As reported in the Waterford Post July 23, 1898:

 

Re-building efforts after fire WP-9-17-98

“It is rather an inspiring sight to view the bustling activity on every hand in rebuilding the burned district. It reminds one of a bee hive. The brick walls of the new hotel are moving skyward at a rapid rate and next week the buildings of H.J. Kortendick and Wm. Sanders will likewise move in the same direction. P.H. Lacey, of Honey Creek, was awarded the contract as the lowest bidder on Kortendick’s building at $2201 complete. This does not include the sand, lime or hauling of materials, which will be furnished by the owner. Wm. Sandewes contract, similar in this respect, was in by Wm. Auterman at $1,200. Louis Noll’s new store is also assuming proportions and will soon show the large amount of labor already done. J.C. Huening has the trenches dug for the wall of his building, which will have a two-story brick veneer 30×19 ft.  C.J. Noll whose loss was one of the heaviest to the late fire, will erect the largest building of any so far projected. It will be 51x(?)0 ft., two-story, (?) with imitation brick. The building will be divided into three parts – a dwelling, furniture store and saloon occupying first floor. The upper floor will be a store room and used for other purposes. The two story frame building , which will be occupied by Barney Kortendick, is nearing completion and completes the list of new structures which are in course of construction. Even the casual visitor cannot help but notice that Waterford is booming and the fire in the end will prove a blessing in disguise.”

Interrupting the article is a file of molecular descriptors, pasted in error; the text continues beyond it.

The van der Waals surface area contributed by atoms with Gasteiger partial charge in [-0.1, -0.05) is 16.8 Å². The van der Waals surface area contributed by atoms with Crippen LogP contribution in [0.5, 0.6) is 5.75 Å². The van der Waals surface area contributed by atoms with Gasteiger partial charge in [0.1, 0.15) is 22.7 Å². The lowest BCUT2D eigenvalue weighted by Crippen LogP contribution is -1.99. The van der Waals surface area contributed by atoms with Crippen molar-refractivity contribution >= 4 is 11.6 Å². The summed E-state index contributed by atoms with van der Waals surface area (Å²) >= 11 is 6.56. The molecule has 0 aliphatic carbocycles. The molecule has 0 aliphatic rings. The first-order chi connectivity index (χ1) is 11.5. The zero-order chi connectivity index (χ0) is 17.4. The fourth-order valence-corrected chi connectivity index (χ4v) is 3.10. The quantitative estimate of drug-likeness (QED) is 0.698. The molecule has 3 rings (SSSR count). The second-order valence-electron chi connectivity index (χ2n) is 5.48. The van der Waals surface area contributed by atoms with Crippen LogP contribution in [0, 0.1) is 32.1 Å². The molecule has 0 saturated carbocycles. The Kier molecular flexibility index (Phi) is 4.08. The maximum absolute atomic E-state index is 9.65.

The fire starts at this site: 117 S First St sm img

burns in this block and jumps west across the street to C.J. Nolls, four-story building:

Waterford GR18

which is now the site of the Ten Club Park. (see block 4 in the insert)

The fire consumes all the buildings in this block and jumps north across Main St. Village blocks 2, 3, 4, 5, 6, 22, 23, 24 were mostly destroyed.

Enlarged area of 98 fire for ID of owners

East Side Business District of Waterford – 1898

 

7-1-1898 Fire destruction4

Looking south from the bridge sometime before the Fire of 1898. Note the Ice house on the right and the large Louis Noll building in the background on the left where the fire started.

Aftermath of the GREAT FIRE OF 1898

 

 

 

 

This slideshow requires JavaScript.

 

Lead Researchers Judy Gambrel and Bob Gariepy, Sr.

NOTE: Should the reader have further documentation to enhance the content of this web page, please contact the Lead Researcher through Absolutely Waterford.  We are particularly interested in pictures or historic artifacts that may be shared.  Credit will be given.

Sources:

Waterford Post articles as detailed above.

Pictures from Waterford Library Digital Collection: https://uwdc.library.wisc.edu/collections/WI/WaterfordLocHist/

 

 

Advertisements